Is Everyone Dead Yet?

Brian Gallagher


“Contagion,” director Steven Soderbergh’s attempt at the disease-epidemic drama sub-genre, has infectious effects of its own. Likely symptoms include, but are not limited to, yawning, iPhone surfing and frequenting the restroom.

You might think reasonably enough that the story of a planet struck by catastrophe must be inherently gripping and engaging. After all, the film places in peril all of civilization. How could anyone fail to be intrigued by that? But this is the wrong question to ask. It is not the audience who fails in relating intimately with the tragic images on screen; it’s the screen that fails to move the audience.

The opening scene, marked by the words “Day 1” across the screen, depicts a typical morning in the people-dense city of Hong Kong where mothers and daughters, headphone-wearing teens and businessmen bustle alongside one another. Their proximity is unnerving: one stubborn cough; one unshielded sneeze; just one nasty virus and this city could keel over. Which is precisely what happens, and predictably, all that happens. “Contagion” is a dull cascade of people getting sick and getting other people sick and other people worrying about getting sick.

As with most unexpected disasters, the movie starts off unremarkable and unassuming. With a slight cough, a businesswoman named Beth Emhoff (Gwyneth Paltrow) waits for her flight home in a Hong Kong airport lounge. When she returns home in Minnesota to her husband Mitch (Matt Damon) her condition is worse. By the next day she’s utterly pale, and while trying to drink her coffee, she collapses and begins to seize and froth at the mouth. After a night hospitalized, she’s pronounced dead.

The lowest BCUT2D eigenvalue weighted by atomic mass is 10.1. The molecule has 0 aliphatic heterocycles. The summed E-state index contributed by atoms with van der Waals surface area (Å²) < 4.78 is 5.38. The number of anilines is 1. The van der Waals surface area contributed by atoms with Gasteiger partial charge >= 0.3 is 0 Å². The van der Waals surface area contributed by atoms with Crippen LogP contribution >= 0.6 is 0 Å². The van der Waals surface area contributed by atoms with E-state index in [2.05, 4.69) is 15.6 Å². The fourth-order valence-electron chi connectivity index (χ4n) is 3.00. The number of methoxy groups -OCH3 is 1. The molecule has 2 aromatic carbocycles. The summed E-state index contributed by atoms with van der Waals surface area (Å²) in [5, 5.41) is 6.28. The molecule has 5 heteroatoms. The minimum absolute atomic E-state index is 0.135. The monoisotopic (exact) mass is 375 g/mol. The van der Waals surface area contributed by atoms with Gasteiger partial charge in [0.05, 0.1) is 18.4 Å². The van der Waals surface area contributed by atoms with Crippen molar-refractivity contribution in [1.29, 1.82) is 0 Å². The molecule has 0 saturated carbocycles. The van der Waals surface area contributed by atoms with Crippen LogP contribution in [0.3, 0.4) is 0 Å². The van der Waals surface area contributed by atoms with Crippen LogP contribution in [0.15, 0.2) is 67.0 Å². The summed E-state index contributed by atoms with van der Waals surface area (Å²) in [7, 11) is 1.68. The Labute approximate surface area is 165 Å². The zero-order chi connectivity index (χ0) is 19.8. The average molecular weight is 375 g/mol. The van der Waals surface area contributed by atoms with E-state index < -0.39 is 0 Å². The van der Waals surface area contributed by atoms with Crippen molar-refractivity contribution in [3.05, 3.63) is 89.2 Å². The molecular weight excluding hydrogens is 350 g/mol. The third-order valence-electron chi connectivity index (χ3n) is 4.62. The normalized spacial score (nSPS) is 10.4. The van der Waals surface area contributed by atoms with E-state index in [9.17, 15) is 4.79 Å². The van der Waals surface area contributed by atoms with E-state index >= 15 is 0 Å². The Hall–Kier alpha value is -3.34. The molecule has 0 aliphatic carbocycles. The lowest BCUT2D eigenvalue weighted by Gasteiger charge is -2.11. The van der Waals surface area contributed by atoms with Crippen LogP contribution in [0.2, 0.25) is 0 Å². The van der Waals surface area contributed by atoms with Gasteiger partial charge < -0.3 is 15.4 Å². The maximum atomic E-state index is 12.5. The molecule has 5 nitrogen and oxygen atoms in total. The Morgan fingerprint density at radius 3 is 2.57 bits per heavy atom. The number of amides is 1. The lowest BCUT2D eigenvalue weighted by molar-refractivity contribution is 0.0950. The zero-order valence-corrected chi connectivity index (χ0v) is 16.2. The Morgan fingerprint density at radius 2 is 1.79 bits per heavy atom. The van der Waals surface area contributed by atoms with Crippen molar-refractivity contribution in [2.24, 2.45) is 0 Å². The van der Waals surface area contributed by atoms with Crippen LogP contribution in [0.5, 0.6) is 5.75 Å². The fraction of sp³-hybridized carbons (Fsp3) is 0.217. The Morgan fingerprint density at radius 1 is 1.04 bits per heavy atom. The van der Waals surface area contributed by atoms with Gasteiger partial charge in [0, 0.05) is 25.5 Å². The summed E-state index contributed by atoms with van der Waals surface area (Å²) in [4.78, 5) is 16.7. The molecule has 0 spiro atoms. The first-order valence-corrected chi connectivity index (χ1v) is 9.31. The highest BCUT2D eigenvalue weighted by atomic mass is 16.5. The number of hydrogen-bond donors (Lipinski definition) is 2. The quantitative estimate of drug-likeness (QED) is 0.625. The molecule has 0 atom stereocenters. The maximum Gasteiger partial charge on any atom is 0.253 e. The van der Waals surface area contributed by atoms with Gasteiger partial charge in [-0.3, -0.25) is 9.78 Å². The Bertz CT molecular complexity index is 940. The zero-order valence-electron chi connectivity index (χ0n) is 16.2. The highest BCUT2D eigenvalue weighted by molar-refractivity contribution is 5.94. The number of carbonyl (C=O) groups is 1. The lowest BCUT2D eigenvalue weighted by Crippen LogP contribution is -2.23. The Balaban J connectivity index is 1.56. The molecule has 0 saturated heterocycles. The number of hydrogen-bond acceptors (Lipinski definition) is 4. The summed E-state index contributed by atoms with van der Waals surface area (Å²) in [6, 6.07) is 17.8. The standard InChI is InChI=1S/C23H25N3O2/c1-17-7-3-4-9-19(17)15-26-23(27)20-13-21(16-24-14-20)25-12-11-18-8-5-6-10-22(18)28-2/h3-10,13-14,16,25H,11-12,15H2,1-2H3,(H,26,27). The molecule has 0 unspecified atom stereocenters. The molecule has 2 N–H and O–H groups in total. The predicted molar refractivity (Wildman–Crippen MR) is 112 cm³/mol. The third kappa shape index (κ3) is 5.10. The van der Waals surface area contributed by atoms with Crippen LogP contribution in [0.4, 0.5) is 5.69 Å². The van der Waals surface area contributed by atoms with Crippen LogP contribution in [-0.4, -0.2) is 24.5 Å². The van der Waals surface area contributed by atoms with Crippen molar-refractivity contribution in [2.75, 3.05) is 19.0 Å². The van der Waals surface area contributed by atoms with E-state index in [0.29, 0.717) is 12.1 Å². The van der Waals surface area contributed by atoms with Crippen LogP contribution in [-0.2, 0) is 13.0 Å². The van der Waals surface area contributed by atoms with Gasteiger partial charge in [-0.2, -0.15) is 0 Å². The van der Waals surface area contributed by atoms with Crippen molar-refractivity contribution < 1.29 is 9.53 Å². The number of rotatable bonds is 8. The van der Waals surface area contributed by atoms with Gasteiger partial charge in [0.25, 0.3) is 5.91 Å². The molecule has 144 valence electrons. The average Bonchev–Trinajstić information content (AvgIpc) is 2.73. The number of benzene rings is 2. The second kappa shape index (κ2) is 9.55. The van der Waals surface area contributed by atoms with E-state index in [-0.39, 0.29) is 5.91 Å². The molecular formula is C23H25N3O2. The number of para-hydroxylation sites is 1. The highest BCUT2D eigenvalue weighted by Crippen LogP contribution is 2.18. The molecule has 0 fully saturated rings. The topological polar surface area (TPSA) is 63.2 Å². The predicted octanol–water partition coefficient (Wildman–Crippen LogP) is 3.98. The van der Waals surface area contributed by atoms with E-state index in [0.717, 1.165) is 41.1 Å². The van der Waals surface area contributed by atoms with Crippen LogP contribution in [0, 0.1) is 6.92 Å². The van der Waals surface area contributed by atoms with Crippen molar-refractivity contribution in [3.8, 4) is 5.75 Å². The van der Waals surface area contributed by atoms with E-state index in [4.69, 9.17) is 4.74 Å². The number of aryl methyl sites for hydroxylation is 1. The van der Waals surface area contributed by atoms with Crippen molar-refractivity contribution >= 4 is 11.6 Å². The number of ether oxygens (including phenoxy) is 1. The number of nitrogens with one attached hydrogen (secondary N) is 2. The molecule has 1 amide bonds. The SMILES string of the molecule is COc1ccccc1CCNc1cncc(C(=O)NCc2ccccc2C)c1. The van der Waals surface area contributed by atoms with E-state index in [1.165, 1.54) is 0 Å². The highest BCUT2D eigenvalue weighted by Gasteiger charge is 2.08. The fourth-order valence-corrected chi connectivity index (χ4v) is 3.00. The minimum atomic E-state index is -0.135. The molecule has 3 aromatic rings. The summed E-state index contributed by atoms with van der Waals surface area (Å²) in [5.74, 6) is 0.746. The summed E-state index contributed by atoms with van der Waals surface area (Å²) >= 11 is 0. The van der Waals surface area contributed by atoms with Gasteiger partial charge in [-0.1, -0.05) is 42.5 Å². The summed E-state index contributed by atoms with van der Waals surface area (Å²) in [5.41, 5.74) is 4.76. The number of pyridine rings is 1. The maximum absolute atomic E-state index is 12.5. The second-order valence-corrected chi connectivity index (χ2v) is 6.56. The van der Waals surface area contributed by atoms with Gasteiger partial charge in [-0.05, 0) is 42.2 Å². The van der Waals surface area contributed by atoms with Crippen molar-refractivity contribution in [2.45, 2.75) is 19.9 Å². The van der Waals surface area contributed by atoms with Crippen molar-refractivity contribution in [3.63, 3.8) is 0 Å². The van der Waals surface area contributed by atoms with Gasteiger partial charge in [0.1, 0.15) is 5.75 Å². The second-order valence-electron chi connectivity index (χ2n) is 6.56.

One immediately questions Soderbergh’s choice to kill off this star so soon. Perhaps to emphasize the blind and indiscriminate lethality with which a virus strikes? In any case, other much renowned actors also are placed at the mercy of the uncontrollable virus. Laurence Fishburne and Kate Winslet both play doctors working for the Center of Disease Control. The handsome Jude Law plays a conniving web journalist who prizes viewers over veracity. And Marion Cottilard, who was brilliant in 2010’s “Inception,” takes the role of a level-headed disease control expert working for the World Health Organization. Along with the seasoned Matt Damon, this film wields a formidable cast. Unfortunately, their combined performance is thoroughly lackluster and sprinkled with contrived and flat dialogue. The science behind the viral outbreak as well seems shallow, as if conjured by an undergraduate biology student.

Ultimately, the essential problem that “Contagion” fails to wrestle down is how to dramatize the assault of a faceless enemy. Since there’s no tangible antagonist, there’s consequently no real protagonist either. We’re left with no idea to stand behind, no hero to root for. Soderbergh certainly recognizes this, and certainly tries to cope, but he just can’t seem to fit the pieces right. Containing a global epidemic requires immense collaboration and cooperation, deal-making and deal-breaking. There’s a real opportunity to showcase wide scale human interaction in dire urgency, but it is simply overlooked in favor of focusing on less consequential, and therefore less interesting, peripheral dramas (one telltale example being the refusal of Matt Damon’s character to let his daughter be with her boyfriend from fear of infection).

It’s evident that Soderbergh tries to instill in “Contagion” the truth of an epidemic’s horrifying banality. Very frightening indeed is the prospect of an innocent sneeze evolving into a monstrous and decimating, virulent attack. But in the end, Soderbergh’s treatment of the subject is ineffective and unmoving. Rather than terrifying you to the point that the sound of a sneeze causes you to hyperventilate, the extent of its impact goes only so far as to maybe make you consider buying a travel-sized bottle of Purell. Maybe.